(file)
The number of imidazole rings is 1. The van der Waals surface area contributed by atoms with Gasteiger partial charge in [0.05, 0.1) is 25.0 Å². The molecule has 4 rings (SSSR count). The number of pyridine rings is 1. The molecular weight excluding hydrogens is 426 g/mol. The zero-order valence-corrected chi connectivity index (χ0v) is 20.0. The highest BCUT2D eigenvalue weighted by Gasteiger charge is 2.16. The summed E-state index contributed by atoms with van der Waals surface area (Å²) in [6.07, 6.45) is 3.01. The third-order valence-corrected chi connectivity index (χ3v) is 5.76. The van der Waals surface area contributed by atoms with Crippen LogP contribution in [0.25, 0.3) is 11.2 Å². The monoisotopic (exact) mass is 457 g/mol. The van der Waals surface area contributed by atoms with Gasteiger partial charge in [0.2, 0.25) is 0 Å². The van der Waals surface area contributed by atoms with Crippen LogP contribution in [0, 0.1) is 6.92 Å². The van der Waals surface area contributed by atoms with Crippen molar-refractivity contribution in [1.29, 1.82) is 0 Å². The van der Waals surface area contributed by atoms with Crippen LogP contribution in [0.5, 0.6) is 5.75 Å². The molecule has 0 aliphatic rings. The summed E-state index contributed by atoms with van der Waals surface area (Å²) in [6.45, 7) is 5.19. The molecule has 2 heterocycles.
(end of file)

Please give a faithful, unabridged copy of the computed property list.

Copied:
The number of imidazole rings is 1. The van der Waals surface area contributed by atoms with Gasteiger partial charge in [0.05, 0.1) is 25.0 Å². The molecule has 4 rings (SSSR count). The number of pyridine rings is 1. The molecular weight excluding hydrogens is 426 g/mol. The zero-order valence-corrected chi connectivity index (χ0v) is 20.0. The highest BCUT2D eigenvalue weighted by Gasteiger charge is 2.16. The summed E-state index contributed by atoms with van der Waals surface area (Å²) in [6.07, 6.45) is 3.01. The third-order valence-corrected chi connectivity index (χ3v) is 5.76. The van der Waals surface area contributed by atoms with Crippen LogP contribution in [0.25, 0.3) is 11.2 Å². The monoisotopic (exact) mass is 457 g/mol. The van der Waals surface area contributed by atoms with Gasteiger partial charge in [0.2, 0.25) is 0 Å². The van der Waals surface area contributed by atoms with Crippen LogP contribution in [0, 0.1) is 6.92 Å². The van der Waals surface area contributed by atoms with Crippen molar-refractivity contribution in [1.29, 1.82) is 0 Å². The van der Waals surface area contributed by atoms with Crippen LogP contribution in [0.5, 0.6) is 5.75 Å². The molecule has 0 aliphatic rings. The summed E-state index contributed by atoms with van der Waals surface area (Å²) in [6.45, 7) is 5.19. The molecule has 2 heterocycles.